Rays shell Lester, 7-4

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Rays shell Lester, 7-4

BOSTON With three home runs including a Matt Joyce third-inning grand slam the Rays knocked Jon Lester from the game after just four innings.

The Rays took the first game in the three-game series, 7-4.

In his previous nine starts, he had given up just four home runs total. The three homers tied a career high, for the third time (along with April 1, 2011 at Texas and June 18, 2011, against Milwaukee) for the most home runs Lester has given up in a game.

Lester had a crisp 1-2-3 first inning to start the game, and Kevin Youkilis RBI single in the bottom of the frame gave him a brief lead. But, he gave up three walks one more than his past three starts, spanning 20 innings, combined. His ERA climbed from 3.95 to 4.72.

Lester has had just one shorter outing this season, April 17 against the Rangers in his third start of the year when he lasted just two innings. Other than that outing and Fridays, he had averaged just over 6 23 innings per start.

The Rays added back-to-back home runs in the fourth a two-run shot by No. 9 hitter Elliot Johnson and a solo shot by Carlos Pena, who leads all batters with six home runs off Lester.

The grand slam was the second Lester has allowed in his career, along with one by Paul Konerko in the fourth inning on Sept. 30, 2010, in Chicago.

Meanwhile, Rays right-hander Alex Cobb, making just his 11th big league start, held the Sox to two runs on three hits over the first five innings.

The Sox added a run in the fifth when Scott Podsednik singled, stole second, and scored on Adrian Gonzalez's double off the wall in left field.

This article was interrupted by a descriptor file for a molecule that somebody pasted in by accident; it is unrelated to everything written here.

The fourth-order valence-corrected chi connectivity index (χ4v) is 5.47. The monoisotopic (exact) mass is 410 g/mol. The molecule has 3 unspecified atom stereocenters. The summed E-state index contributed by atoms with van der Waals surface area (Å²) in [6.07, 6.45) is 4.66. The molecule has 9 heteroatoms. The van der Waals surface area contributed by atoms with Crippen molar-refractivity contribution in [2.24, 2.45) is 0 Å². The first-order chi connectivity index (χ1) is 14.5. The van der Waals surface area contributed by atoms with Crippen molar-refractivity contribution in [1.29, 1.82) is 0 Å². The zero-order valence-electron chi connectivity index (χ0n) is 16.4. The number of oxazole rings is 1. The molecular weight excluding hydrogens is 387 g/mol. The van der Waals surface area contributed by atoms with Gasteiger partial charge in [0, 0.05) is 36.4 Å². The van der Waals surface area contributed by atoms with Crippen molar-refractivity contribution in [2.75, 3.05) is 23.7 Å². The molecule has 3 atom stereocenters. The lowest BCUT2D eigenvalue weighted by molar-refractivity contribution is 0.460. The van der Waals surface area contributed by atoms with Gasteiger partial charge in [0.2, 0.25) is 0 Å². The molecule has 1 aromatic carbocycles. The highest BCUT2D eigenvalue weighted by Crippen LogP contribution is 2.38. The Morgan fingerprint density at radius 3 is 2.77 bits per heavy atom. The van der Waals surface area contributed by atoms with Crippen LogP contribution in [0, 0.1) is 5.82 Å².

They got two more in the sixth when the Rays sent three relievers to the mound. J.P Howell walked Jarrod Saltalamacchia and Daniel Nava, the only two batters he faced, to lead off the inning. Saltalamacchia scored on Marlon Byrds single to center off Burke Badenhop and Nava scored on Mike Aviles sacrifice fly. Badenhop was done after he hit Dustin Pedroia with a pitch. Left-hander Jake McGee ended the Sox threat by retiring David Ortiz on a flyout to right.

But, that was all the damage the Sox could do.

The benches emptied when Sox lefty Franklin Morales hit Luke Scott with a pitch with two on and no outs in the ninth. Morales also hit Will Rhymes with a pitch last week in Tampa Bay. Rays lefty Matt Moore hit Adrian Gonzalez last week in the first game of the two-game series. It was a day after Gonzalez had said he would hit a home run in the game. Moore hit Gonzalez with the first pitch of his first at-bat. Dustin Pedroia was also hit Friday night, in the sixth inning by Burke Badenhop.

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Farrell angered after Castillo fails to run out grounder

Farrell angered after Castillo fails to run out grounder

The Red Sox signed Cuban outfielder Rusney Castillo to a seven-year, $72.5 million contract bn August 2014. Over parts of three seasons, the 29-year-old has a .679 OPS across 337 plate appearances in the majors and spent the vast majority of the 2016 season at Triple-A Pawtucket.

Castillo had a chance to start things off on the right foot in 2017, but that ship has already sailed. On Thursday against Northeastern at JetBlue Park, Castillo didn’t run out a routine ground ball. He claims he lost track of the outs. Manager John Farrell isn’t happy about the situation. Via Evan Drellich of the Boston Herald:

“Disappointing for a couple of reasons,” Sox manager John Farrell said. “One, he has lost the number of outs. Still, regardless of another of outs, getting down the line is controllable. And for a player in his situation, every little aspect of the game is important. That’s something that was addressed in the moment. He needs to execute the game situation. And for that matter, every player. But that one obviously stood out.”

Everyone always makes far too big a deal about running out grounders. It’s a real nit to pick when it’s February 23 and your team just finished playing an exhibition game that is even more meaningless than the other exhibition games that will be played in the coming month.

That being said, Castillo has to prove himself to merit inclusion on the 25-man roster and that means dotting all his i’s and crossing all his t’s. Even if he went hitless all spring, Castillo could have at least said he couldn’t have done anything else better. But on day one, he already gave his team a reason to count him out.